Paging file system data from the disk into memory is a more common NFS server performance problem.
Watch the scan rate reported by vmstat 30.
If the scan rate (sr, the number of pages scanned) is often over 200 pages/second, then the system is short of memory (RAM). The system is trying to find unused pages to be reused and may be reusing pages that should be cached for rereading by NFS clients.
Adding memory eliminates repeated reads of the same data and enables the NFS requests to be satisfied out of the page cache of the server. To calculate the memory required for your NFS server, see "Calculating Memory," which follows.
The memory capacity required for optimal performance depends on the average working set size of files used on that server. The memory acts as a cache for recently read files. The most efficient cache matches the current working set size as closely as possible.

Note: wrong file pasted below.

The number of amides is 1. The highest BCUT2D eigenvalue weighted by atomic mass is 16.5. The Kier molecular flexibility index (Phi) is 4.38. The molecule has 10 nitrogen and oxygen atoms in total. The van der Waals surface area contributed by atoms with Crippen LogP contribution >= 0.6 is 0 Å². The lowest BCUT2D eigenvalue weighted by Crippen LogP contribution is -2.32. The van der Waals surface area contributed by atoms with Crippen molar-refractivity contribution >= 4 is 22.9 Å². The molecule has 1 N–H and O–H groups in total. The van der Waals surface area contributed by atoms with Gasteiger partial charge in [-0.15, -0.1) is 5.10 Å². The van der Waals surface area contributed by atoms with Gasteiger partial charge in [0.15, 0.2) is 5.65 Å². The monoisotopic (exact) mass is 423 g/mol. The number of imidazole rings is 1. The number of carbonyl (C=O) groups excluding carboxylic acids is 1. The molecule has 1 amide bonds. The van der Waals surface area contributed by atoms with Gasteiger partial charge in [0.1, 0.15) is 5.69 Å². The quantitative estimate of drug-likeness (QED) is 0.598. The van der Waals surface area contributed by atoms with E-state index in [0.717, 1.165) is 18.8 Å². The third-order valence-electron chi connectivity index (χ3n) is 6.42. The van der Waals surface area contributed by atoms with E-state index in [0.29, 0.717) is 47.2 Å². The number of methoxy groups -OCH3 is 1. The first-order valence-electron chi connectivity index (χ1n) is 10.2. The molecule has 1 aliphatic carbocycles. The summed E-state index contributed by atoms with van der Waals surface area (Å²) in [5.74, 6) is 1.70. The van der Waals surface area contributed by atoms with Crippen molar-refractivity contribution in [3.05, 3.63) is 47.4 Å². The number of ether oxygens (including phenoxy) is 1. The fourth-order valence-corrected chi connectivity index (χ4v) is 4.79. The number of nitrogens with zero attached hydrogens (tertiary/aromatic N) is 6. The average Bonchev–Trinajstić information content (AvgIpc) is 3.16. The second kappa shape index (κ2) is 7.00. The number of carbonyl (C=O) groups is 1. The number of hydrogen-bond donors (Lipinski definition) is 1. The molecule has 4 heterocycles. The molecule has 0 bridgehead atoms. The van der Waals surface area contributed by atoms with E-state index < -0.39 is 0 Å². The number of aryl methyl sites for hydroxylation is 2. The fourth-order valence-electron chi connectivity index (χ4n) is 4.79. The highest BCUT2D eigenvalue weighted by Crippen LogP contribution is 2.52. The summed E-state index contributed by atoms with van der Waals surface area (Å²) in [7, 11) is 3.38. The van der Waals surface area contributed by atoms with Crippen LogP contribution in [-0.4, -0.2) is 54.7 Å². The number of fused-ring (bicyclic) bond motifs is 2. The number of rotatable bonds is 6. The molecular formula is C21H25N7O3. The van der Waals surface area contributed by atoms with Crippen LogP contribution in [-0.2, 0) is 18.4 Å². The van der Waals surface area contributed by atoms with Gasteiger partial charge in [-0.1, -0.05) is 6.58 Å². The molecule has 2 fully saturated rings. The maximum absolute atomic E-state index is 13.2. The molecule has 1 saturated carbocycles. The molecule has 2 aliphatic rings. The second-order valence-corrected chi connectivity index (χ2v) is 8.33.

Because of this memory caching feature, it is not unusual for the free memory in NFS servers to be between 0.5 Mbytes to 1.0 Mbytes if the server has been active for a long time. Such activity is normal and desirable. Having enough memory allows you to service multiple requests without blocking.
The actual files in the working set may change over time. However, the size of the working set may remain relatively constant. NFS creates a sliding window of active files, with many files entering and leaving the working set throughout a typical monitoring period.